One of Costanzo’s standout moments followed the second death of Euridice. Throughout the duet, the countertenor matched his counterpart vocally, line for line, delivering some of his roundest and most powerful vocal interjections throughout the evening. It expressed how his love for Euridice gave Orfeo a different energy and life. But after turning to see her and watching her die again, his voice diminuendoed to a thin thread of sound. You could feel the sense of shock. With each successive line of recitative, his countertenor grew in power, the vibrato wider, a passage-long crescendo that included some guttural low notes. It set up the glorious “Che farò senza Euridice” splendidly.

But that’s where things got a bit confusing for me. He started the aria with a delicate sound with minimal vibrato. It sounded airy, but as it was the start of the aria, there was room for build. But within moments, on the E5 on “che farrò senza il mio ben,” the countertenor put a massively vibrated and accented tenuto on the note, shifting gears from a piano line to a sudden forte line that sounded more at home in a romantic opera than in Gluck. But by the end of the phrase, he was back to the initial piano sound. There’s an internal logic to the rise and fall of the musical line and even the emotional intent, but stylistically it felt like two different musical worlds colliding in across 11 measures. And the collisions continued throughout the rest of the aria with Costanzo jerking the line from one stylistic approach to another, sometimes within phrases and even across adjacent notes. Each time he returned to that initial melody the intent seemed to shift around, starting forte and then shifting to piano where he had gone for the more intense forte approach. There wasn’t a clear musical build across the piece and the effect did feel a bit like musical whiplash throughout. Nonetheless, given the clarity of his musical intent throughout the rest of the night, there had to be some internal logic to the approach. Personally, I think that Costanzo’s aim for the famed aria was to show the contrasting feelings that Orfeo was feeling in that moment. Anger with himself. Anger with the fates. Despair. Pain. Frustration. Longing. Confusion. And often in our most tragic moments, these emotions get jumbled together and we jump from one to the other sporadically. That was the only way that I could comprehend the mélange of styles and musical leaps that the countertenor took throughout this piece.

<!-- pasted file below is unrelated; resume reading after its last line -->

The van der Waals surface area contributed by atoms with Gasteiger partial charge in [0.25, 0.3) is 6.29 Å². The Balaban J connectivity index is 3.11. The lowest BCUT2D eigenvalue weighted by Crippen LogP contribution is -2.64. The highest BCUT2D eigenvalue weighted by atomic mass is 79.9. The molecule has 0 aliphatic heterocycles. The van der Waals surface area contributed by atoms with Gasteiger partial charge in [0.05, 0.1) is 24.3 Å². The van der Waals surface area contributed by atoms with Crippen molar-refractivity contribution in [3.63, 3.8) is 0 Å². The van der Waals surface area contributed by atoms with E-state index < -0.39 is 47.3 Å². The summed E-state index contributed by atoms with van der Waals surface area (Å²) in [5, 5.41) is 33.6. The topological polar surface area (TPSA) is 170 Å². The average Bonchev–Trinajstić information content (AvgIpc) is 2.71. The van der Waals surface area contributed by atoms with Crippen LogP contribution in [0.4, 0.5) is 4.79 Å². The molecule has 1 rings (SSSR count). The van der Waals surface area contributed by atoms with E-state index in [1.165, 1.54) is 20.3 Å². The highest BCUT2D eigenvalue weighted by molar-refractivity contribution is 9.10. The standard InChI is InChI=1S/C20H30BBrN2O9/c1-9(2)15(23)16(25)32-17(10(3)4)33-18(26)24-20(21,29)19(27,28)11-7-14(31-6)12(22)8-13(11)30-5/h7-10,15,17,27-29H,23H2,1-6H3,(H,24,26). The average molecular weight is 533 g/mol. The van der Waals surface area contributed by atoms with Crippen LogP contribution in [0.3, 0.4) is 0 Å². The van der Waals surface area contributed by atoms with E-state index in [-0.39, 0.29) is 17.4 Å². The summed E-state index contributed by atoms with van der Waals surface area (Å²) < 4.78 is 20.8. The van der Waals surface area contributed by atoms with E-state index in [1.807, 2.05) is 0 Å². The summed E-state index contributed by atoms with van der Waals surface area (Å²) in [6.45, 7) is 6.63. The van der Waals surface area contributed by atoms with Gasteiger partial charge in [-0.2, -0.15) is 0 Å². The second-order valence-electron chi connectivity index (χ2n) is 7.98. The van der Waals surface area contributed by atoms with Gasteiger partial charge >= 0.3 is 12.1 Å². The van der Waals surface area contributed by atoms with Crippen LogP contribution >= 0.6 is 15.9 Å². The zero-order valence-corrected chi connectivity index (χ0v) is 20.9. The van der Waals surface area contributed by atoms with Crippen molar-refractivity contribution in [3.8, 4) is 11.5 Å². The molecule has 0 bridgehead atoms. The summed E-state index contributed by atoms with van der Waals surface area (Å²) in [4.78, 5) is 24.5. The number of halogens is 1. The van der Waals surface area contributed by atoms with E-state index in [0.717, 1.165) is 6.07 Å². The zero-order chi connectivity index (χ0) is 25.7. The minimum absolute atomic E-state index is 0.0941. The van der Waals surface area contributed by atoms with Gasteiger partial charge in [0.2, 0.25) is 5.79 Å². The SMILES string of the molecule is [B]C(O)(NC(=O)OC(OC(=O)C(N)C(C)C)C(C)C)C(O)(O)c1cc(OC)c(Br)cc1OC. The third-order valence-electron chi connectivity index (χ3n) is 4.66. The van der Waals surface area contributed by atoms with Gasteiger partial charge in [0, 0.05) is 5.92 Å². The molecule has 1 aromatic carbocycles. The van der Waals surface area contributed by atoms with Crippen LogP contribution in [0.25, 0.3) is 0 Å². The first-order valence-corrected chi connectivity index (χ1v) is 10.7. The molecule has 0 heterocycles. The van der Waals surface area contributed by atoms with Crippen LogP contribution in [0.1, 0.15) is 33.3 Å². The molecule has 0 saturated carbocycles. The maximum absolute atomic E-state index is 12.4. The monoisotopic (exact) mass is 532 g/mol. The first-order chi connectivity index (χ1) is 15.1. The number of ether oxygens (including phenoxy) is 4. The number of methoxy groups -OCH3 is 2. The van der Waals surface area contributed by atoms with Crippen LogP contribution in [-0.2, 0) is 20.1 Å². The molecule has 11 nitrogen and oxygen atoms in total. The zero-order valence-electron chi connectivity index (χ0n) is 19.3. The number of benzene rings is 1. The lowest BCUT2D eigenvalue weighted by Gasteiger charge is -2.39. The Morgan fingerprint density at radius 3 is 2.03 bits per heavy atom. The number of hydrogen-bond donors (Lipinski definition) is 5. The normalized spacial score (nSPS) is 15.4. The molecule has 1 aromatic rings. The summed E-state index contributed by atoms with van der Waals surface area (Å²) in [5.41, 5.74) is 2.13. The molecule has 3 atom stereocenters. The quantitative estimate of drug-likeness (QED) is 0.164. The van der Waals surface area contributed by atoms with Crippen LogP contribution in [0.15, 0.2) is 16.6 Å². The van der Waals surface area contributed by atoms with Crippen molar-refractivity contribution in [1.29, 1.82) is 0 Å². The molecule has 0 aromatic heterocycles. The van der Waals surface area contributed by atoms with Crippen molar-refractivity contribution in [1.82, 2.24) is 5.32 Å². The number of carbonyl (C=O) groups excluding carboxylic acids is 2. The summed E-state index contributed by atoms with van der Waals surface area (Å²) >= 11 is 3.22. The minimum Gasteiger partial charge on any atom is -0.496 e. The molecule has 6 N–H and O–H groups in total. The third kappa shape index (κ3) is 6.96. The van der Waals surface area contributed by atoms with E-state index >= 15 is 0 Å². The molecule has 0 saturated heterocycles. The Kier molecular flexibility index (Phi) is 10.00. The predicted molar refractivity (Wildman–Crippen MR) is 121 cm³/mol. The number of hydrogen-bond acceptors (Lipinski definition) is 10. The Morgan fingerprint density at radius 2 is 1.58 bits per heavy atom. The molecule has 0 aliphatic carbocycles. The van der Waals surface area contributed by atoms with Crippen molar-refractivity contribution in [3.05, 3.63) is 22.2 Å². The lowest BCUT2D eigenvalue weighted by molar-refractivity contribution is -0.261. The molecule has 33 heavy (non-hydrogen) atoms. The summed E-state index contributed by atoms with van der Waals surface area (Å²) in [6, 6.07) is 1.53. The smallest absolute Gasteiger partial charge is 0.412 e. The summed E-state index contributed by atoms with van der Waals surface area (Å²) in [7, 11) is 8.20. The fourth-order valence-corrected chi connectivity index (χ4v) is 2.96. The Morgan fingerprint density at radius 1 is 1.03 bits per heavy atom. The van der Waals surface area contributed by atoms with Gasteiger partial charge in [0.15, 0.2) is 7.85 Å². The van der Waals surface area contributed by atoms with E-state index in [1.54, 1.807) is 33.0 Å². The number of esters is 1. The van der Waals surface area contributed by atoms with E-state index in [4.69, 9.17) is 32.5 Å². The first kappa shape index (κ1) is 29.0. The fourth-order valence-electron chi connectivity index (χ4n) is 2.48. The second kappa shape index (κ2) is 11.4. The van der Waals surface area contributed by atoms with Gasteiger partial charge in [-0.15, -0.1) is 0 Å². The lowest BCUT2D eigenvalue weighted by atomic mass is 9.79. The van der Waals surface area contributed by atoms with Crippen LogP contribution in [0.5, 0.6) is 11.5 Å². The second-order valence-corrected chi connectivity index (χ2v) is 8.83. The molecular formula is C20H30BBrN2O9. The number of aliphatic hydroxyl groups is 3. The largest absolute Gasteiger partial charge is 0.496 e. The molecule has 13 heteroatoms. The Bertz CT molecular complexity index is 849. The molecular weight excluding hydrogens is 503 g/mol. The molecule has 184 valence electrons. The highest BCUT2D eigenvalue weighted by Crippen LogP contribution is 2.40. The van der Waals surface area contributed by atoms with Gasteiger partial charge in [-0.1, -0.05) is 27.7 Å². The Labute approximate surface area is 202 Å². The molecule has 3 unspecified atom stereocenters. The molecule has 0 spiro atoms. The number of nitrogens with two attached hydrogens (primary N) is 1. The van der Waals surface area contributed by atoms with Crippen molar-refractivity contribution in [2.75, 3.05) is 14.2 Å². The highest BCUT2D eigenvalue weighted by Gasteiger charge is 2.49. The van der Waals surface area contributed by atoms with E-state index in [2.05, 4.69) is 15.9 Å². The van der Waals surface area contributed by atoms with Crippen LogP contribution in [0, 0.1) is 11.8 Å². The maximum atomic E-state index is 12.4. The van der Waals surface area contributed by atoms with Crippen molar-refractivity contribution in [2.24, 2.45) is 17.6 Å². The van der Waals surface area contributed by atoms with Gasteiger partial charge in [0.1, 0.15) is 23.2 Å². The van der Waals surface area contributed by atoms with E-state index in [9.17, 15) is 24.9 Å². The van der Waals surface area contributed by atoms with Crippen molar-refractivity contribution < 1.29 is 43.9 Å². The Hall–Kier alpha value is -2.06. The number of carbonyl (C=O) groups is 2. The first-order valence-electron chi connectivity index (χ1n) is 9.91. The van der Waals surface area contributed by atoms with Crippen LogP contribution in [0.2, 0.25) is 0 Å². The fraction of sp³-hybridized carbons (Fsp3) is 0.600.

As Euridice, Ying Fang was sublime, her sound projecting gloriously into the Met’s massive auditorium. “Che fiero momento” was passionate, the soprano’s voice blooming with each of the numerous ascending lines throughout the aria, the high A5’s delivered with vibrancy. Throughout the duet, her vocal intensity grew before, suddenly, toward the end, as she begged Orfeo to be open with her, it turned into the most gentle of pleas.

On the other end of the spectrum was Elena Villalón’s endearing Amore. Descending from the rafters, the soprano sang with brilliance throughout, and a noticeable spunk. Even when she wasn’t singing there was no doubt she was enjoying herself, providing the scene with its only ray of sunshine. The audience couldn’t get enough of her and you could hear laughter in response to her numerous antics. This is another example of genuinely brilliant directing in the production. There is no need to play Amore in this way and there are plenty of productions that portray the character as equally serious as other characters. But the levity provides a much-needed contrast to the somber nature of the opera’s world. Amore is life and life is vibrant. Villalón captured that joie de vivre in her rendition.

Gluck’s masterpiece is one of the great operas. And the Met’s production is an optimal complement for it. Couple that with this cast and this is definitely an ideal capstone to the company’s 2023-24 season.